October 2, 2010

Consumerism, what art thou?

I was reading an article about Brian Brett. Farmer. Salt Spring Island. Very small. Outspoken defender of terroir. I felt like taking an airplane right then from Montreal and meet him, roast some of his lamb and eat. In the end it seemed ridiculous to do such a thing. "You're such a fucking consumerist', my old punk rock roots were yelling at me. Yeah. Fuck. What is it? Can I help it that I want to know quality? 'Buy, buy, buy, fucking bourgeois scum!' It is true, I consume vast amounts of food, cheese, wine, beer, charcuterie, music, art etc....but, consumerism, what art thou?

I was suddenly very defensive. By myself in the car suddenly in the vast hinterland of inquiry. I mean I chase some odd shit at times, find myself with bizarre cravings and seek out with much means and energy in satisfying these whims, but I never saw these in terms of consumerism. Was the problem when it is something empty? Even the greatest products, the greatest masses may be attended, the greatest books read without any profound effect. But even so, this seems less a problem of 'consumerism' than being human, that slow, sometimes painful, act of getting it, of understanding even if a little after the fact?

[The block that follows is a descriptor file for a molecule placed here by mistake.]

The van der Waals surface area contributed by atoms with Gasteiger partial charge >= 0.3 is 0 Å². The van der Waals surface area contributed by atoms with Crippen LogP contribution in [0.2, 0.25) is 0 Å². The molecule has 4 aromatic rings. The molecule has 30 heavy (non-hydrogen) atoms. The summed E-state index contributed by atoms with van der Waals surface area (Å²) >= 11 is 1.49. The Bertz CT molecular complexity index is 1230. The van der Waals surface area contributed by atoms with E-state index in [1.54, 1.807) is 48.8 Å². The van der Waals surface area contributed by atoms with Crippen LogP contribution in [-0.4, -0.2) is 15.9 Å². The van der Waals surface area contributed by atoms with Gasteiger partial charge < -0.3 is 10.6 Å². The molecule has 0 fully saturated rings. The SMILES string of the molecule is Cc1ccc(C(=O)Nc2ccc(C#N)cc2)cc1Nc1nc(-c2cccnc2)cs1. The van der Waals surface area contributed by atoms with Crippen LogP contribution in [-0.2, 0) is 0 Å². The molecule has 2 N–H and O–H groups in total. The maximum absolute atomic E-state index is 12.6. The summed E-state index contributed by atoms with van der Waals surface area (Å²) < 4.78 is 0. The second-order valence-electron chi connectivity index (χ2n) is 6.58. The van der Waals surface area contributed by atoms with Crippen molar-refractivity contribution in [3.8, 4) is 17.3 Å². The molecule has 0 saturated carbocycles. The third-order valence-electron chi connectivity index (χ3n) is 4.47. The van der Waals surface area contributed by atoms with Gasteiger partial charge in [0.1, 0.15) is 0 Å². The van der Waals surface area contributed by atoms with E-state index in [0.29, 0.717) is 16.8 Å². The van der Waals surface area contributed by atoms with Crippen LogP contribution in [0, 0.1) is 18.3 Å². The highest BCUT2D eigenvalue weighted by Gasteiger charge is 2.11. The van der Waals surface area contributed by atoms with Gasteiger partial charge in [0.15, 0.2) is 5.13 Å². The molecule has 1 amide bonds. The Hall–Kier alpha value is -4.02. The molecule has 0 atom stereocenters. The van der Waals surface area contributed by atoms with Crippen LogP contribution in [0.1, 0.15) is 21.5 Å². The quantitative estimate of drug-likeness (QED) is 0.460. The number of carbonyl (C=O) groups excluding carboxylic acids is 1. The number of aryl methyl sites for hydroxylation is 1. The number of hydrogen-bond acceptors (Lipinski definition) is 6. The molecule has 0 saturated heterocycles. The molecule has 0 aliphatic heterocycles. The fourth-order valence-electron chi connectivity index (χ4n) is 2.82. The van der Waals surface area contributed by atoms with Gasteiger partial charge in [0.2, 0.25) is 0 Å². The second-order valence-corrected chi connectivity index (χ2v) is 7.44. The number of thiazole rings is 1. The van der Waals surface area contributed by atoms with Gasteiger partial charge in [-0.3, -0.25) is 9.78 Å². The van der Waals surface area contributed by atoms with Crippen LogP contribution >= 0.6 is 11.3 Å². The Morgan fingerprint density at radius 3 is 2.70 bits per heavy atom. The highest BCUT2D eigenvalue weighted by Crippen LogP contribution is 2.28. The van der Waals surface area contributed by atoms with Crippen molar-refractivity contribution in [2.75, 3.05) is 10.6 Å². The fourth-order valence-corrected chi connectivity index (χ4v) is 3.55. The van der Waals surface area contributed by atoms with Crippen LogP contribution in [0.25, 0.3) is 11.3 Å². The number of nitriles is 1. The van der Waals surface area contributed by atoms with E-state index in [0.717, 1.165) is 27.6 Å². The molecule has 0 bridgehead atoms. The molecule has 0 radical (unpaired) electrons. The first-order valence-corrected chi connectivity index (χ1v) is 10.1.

I was on highway 251, which disappeared, as did the asphalt, and I slowed the car down to watch 20 odd wild turkeys doing who knows what on the dirt road. I turned the engine off. The smell of wood smoke was in the air. No signs, no billboards. The only sound were the turkeys and the leaves agitated by a small wind blowing through the area of Sainte-Edwidge-de-Clifton. Or is consumerism simply defined as everything we consume, or take, or have that is beyond our needs. The thing which remains is sorting out what we need. I watched the wild turkeys and wished I had a gun. What a meal I thought. They begun to slip into the woods. I was impressed by how incredibly camouflaged the suddenly became. Standing on the dirt road I looked around at the vast spaces, wild and cultivated which felt like the edge of humanity, the edge of civilization. Part wish I guess. I remember reading in Fast Food Nation how one soft drink firm 'needed' to sell 25% more drinks in order to meet sales projections. Projections! This feels like only part of it. In order to sell those drinks was more aggressive marketing so people drank more.